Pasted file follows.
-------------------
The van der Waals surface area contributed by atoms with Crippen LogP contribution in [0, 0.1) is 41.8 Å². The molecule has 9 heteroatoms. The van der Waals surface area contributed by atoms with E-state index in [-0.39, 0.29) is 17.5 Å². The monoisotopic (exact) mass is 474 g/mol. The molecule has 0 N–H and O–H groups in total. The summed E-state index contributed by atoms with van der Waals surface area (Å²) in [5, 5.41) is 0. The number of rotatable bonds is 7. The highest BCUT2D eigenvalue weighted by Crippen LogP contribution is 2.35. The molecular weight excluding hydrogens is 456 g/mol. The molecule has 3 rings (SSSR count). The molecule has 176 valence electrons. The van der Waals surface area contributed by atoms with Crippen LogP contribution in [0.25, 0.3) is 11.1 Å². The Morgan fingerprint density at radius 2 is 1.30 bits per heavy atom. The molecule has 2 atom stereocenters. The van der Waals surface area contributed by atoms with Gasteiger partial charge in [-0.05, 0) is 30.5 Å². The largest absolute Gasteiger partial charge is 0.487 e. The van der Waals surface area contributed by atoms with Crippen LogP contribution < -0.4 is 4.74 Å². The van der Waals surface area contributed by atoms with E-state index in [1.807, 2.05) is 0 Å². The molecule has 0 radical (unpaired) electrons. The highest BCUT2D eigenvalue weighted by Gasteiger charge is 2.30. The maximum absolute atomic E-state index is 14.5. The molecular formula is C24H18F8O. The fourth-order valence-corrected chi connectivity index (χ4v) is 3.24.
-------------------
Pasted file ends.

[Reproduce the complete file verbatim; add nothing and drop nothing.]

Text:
The van der Waals surface area contributed by atoms with Crippen LogP contribution in [0, 0.1) is 41.8 Å². The molecule has 9 heteroatoms. The van der Waals surface area contributed by atoms with E-state index in [-0.39, 0.29) is 17.5 Å². The monoisotopic (exact) mass is 474 g/mol. The molecule has 0 N–H and O–H groups in total. The summed E-state index contributed by atoms with van der Waals surface area (Å²) in [5, 5.41) is 0. The number of rotatable bonds is 7. The highest BCUT2D eigenvalue weighted by Crippen LogP contribution is 2.35. The molecular weight excluding hydrogens is 456 g/mol. The molecule has 3 rings (SSSR count). The molecule has 176 valence electrons. The van der Waals surface area contributed by atoms with Crippen LogP contribution in [0.25, 0.3) is 11.1 Å². The Morgan fingerprint density at radius 2 is 1.30 bits per heavy atom. The molecule has 2 atom stereocenters. The van der Waals surface area contributed by atoms with Gasteiger partial charge in [-0.05, 0) is 30.5 Å². The largest absolute Gasteiger partial charge is 0.487 e. The van der Waals surface area contributed by atoms with Crippen LogP contribution < -0.4 is 4.74 Å². The van der Waals surface area contributed by atoms with E-state index in [1.807, 2.05) is 0 Å². The molecule has 0 radical (unpaired) electrons. The highest BCUT2D eigenvalue weighted by Gasteiger charge is 2.30. The maximum absolute atomic E-state index is 14.5. The molecular formula is C24H18F8O. The fourth-order valence-corrected chi connectivity index (χ4v) is 3.24.